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Companies Host Student Talent Tours for Manufacturing Day

A new effort to introduce young people to in-demand careers in Northeast Michigan is focusing on the manufacturing industry. October 6th celebrated National Manufacturing Day; throughout the month, area manufacturers held student activities to connect area youth with the industry.

Over the past few weeks, students from 12 local high schools toured 15 local manufacturing companies. These Talent Tours gave students the opportunity to visit local manufacturers operations to see firsthand what it’s like to work in a modern-day manufacturing environment. Students also learned about local training programs in the trades and advanced manufacturing.

In the northeast Michigan region, there is high demand for manufacturing workers. Nearly 25% of the region’s “Hot Jobs” are in the manufacturing industry, including Electrician, Operating Engineer, and Machinist (Hot Jobs in Northeast Lower Michigan), yet employers are struggling to find qualified candidates.

Due to accelerating retirement rates of current workers and industry growth, by 2025 there is expected to be approximately 2 million unfilled manufacturing jobs across the U.S. Considering how prevalent our aging workforce is in northern Michigan, it is imperative for our regions’ economy that we get a new generation interested in manufacturing careers. Through Talent Tours, we introduce manufacturing opportunities to students early on, hoping to get them interested in working in the industry.

“It was a pleasure to celebrate Manufacturing Day, together with Moran Iron Works, by opening our doors to Alpena students from the ACES Academy in an effort to inspire the next generation of manufacturers,” said Mark Domdroski, executive Director of the Industrial Arts Institute.

Michigan Works! Northeast Consortium helped to coordinate the tours, by connecting with companies in the region. The workforce agency sees the need for a new perspective on manufacturing. “People envision the dirty factories of old, with backbreaking, repetitive work,” says Marisue Moreau, Director of Michigan Works! Northeast Consortium. “But that’s not how manufacturing is today. It’s important that we show educators, students, and their parents what today’s manufacturing careers can offer. The future of our region’s employers depends on it.”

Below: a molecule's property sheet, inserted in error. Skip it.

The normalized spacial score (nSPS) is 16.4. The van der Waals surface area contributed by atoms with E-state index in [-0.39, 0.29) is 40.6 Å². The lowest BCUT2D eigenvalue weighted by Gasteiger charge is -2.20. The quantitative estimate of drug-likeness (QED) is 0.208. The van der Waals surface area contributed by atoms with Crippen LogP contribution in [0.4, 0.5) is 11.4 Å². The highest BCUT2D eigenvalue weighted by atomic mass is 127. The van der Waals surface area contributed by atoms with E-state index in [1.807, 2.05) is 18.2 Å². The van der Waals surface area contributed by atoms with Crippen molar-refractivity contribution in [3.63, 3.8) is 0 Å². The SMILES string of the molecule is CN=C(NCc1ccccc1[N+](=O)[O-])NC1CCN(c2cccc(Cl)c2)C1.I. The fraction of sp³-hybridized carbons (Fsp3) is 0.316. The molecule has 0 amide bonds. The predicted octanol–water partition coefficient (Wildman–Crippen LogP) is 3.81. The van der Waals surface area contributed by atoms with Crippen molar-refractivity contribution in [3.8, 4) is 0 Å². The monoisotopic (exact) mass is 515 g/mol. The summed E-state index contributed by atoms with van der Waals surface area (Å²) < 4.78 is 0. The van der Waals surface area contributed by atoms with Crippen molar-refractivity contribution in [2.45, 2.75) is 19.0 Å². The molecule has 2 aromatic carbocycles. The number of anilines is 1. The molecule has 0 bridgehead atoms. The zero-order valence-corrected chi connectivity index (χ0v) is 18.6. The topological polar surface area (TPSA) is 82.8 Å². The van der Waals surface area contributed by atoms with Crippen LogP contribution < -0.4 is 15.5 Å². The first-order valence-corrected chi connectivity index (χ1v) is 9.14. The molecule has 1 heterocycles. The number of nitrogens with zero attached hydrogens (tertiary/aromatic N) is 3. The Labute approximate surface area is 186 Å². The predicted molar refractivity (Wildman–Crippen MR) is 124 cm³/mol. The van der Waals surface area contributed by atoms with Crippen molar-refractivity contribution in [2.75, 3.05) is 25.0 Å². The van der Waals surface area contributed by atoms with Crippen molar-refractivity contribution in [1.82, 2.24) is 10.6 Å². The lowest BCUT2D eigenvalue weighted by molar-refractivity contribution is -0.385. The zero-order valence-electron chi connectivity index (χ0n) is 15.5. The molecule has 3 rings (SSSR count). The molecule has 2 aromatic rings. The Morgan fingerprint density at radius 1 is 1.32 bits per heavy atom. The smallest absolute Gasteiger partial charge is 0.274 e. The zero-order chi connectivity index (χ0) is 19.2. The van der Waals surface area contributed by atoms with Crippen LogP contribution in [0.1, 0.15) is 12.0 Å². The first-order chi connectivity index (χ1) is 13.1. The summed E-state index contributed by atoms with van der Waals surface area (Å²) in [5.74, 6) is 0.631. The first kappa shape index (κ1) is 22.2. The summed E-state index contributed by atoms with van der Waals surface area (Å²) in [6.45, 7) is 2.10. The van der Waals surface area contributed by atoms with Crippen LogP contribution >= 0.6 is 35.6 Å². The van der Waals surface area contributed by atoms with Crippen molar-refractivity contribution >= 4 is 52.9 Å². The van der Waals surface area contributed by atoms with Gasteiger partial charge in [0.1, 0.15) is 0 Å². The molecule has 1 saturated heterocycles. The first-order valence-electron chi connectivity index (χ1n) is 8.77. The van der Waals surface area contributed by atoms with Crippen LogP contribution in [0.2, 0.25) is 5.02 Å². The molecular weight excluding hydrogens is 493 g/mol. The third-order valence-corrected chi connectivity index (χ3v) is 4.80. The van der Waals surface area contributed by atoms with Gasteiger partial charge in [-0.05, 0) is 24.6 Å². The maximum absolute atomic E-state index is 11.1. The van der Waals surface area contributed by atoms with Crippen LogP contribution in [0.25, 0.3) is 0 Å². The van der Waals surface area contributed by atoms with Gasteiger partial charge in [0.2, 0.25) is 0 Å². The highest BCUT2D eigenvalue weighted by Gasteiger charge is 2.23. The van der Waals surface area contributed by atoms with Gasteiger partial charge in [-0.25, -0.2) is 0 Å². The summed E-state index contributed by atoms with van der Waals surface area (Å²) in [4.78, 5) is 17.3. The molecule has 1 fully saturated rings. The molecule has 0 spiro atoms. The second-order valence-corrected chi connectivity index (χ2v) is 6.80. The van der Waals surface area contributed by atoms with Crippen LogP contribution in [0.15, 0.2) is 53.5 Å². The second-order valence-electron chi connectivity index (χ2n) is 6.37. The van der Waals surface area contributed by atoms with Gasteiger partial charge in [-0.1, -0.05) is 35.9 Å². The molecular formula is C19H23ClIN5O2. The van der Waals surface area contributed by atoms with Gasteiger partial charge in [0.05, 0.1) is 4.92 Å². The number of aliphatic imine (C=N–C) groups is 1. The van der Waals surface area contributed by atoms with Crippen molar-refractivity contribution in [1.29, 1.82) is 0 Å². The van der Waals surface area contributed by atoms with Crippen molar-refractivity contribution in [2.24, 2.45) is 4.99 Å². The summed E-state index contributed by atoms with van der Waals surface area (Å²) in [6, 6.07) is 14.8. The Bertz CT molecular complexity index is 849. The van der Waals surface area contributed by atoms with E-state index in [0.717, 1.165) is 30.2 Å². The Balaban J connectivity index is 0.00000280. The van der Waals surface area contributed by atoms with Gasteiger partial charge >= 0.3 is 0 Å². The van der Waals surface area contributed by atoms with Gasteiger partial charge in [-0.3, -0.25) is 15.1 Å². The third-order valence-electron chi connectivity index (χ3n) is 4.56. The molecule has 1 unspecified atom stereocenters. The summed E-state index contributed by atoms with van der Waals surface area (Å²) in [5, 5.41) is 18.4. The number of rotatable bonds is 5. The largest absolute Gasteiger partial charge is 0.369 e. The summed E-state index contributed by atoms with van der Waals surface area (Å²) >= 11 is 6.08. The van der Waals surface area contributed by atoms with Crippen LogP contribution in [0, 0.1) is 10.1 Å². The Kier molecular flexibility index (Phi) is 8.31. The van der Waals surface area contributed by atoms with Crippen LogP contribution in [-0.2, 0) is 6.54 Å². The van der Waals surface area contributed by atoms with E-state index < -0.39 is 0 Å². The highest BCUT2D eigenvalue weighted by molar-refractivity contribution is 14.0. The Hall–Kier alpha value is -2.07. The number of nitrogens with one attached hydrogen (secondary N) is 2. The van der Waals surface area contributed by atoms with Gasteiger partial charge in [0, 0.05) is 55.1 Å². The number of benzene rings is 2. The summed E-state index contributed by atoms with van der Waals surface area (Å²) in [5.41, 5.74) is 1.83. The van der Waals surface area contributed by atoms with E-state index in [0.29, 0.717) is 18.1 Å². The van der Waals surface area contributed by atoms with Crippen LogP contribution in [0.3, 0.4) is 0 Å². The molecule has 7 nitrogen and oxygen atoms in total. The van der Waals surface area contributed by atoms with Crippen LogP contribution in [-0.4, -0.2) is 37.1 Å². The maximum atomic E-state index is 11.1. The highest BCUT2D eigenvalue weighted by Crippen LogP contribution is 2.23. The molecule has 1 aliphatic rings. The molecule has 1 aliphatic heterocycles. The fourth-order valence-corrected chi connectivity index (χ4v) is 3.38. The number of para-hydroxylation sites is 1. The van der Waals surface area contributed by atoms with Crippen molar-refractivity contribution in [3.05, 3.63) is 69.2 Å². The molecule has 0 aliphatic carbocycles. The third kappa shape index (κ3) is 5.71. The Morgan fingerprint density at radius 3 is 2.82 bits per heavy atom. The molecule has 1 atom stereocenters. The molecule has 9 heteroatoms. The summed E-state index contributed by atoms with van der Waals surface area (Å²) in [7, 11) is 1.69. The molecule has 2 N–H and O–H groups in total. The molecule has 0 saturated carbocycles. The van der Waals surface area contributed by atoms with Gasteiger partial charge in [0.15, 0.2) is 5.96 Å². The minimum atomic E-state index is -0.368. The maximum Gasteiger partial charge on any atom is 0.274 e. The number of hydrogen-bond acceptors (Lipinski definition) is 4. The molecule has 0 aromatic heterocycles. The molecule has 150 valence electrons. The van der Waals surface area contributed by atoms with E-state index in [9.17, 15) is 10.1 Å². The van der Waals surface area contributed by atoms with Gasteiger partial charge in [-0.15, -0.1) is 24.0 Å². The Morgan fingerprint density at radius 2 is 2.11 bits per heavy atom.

Modern manufacturing companies use high-tech equipment, which require advanced skills to operate. New manufacturing processes must be conducted in clean facilities, and all workers are involved in creating the product, from start to finish. The tours expose students to these realities right here in northeast Michigan.

Schools are also recognizing how important it is for students to gain this kind of exposure. “This opportunity helps our students understand that there are good jobs in our area that will have them working in careers that utilize modern equipment in a clean manufacturing environment," says Dana McGrew, superintendent of Iosco-RESA.

The Regional Prosperity Initiative Collaborative of Northeast Michigan provided mini-grants to various schools, in order to support their costs for transporting students attending the tours. The funds allowed some schools to participate when they otherwise would have missed out.

"The RPI Collaborative is thrilled to support these Talent Tours, making it possible for schools to participate," says Diane Rekowski of the RPI Collaborative. "We should all do our part to make sure that young people get to see the many career options available to them."

On Friday, October 6, in recognition of Manufacturing Day, 22 dual enrolled students from Gaylord Schools toured Springs Window Fashions, Airway Automation, and IMM, Incorporated. The students were all dual-enrolled at Kirtland Community College, taking courses on welding and fabricating, or electrical and PLC programming at Kirtland’s MTEC Center in Gaylord.


Springs Plant Manager, Dan Heinz, and HR Manager, John Metts, led the students in two groups on the tour of the plant, showing them the manufacturing machines and equipment that produce wood blinds, and soft roll blinds. Metts said, “I was quite impressed with the knowledge the students had about manufacturing and the skills needed by the questions they asked.” Some even did their homework about the company by visiting the company website before the tour. The students were able to learn about the company’s highly successful retention strategy and how the company prides itself on being a “great place to work”.

At Airway Automation, Plant Manager Todd Bidwell led the students on the tour, showing them the machines that make the high-quality parts and assembly equipment. Bidwell also pointed out that Airway takes pride in having an exceptionally clean and well-organized plant. The students came prepared with questions about what skills and qualifications were needed to get a job with the company. Bidwell encouraged interested students to apply for a co-op position, meaning they would work part-time at Airway while going to school and the company would help with tuition costs. Airway and Kirtland are currently in the process of developing a co-op program and application process for students.